Liquidating a non profit
An apt analogy would be to equate your salary to the retail price of a shoe, and your minuscule savings to a brand’s net profit after tax.
Last year, adidas made a paltry 4.1% in net income (read footnote #1) after taxes, and Nike made 10.7%.
Curbstoning is the repeated, unlicensed “flipping cars” for profit.
Curbstoners are people who buy and sell vehicles without a license.
The individual costs mentioned here are 95% accurate, and are factory or ‘ FOB’ costs.
FOB is short for ‘Free-on-board’ (also called freight-on-board at times), which is the cost of shoe when loaded on the vessel at the port of origin – usually in the country where the factory is located.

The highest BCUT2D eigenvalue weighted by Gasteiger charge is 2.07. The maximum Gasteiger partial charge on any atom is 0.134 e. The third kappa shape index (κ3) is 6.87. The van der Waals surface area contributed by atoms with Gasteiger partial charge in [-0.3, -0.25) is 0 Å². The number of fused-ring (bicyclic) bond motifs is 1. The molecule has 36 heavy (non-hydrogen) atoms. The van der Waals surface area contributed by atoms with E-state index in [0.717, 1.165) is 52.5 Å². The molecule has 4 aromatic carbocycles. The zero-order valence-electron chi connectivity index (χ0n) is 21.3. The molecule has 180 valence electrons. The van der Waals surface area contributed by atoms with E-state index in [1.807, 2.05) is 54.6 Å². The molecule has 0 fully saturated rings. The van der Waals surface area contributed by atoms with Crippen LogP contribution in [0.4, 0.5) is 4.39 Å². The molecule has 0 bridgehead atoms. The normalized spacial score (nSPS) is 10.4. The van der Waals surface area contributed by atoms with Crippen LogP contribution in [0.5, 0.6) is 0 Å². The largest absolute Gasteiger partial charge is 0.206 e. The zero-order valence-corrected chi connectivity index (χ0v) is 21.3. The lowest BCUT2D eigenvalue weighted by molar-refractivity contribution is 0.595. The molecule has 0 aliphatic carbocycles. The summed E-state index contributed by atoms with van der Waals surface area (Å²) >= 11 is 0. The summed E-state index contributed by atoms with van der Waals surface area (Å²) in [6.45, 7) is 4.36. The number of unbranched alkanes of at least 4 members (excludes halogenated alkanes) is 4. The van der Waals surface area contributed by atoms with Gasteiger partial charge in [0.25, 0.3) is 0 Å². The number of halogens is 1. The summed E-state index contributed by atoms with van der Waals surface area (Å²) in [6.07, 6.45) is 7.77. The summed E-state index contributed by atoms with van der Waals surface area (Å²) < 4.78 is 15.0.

That allows us to tie in other calculations to the cost of the shoe, and deduce the average profit made by brands on each pair. In the absence of any context, this infographic seems obscene. But that is as good as looking at a person who earns a salary of 0k a year, and say, ‘200k a year?
A shoe (adidas Energy Boost 3) which sells for 0 costs to make? That guy can save a million dollars in 5 years.’ That makes no sense, does it?
For that reasons, we do not have individual BOM’s and costing sheets. We chose 22 shoe models from adidas, Asics and Nike, and the infographic which follows shows you what it cost to make each one of them.
If a shoe is available is sizes US 6-13, then the cost mentioned will be for the mean/median sizing, say a US 9 for men’s footwear.
So regardless of whether a brand is buying a US 11 or a US 7 for a specific shoe, the cost will stay the same across sizes.
We looked at the average cost of different colors across a single model, because factory costs differ based on the color.
It must be mentioned that individual sizes do not have their own FOB costs.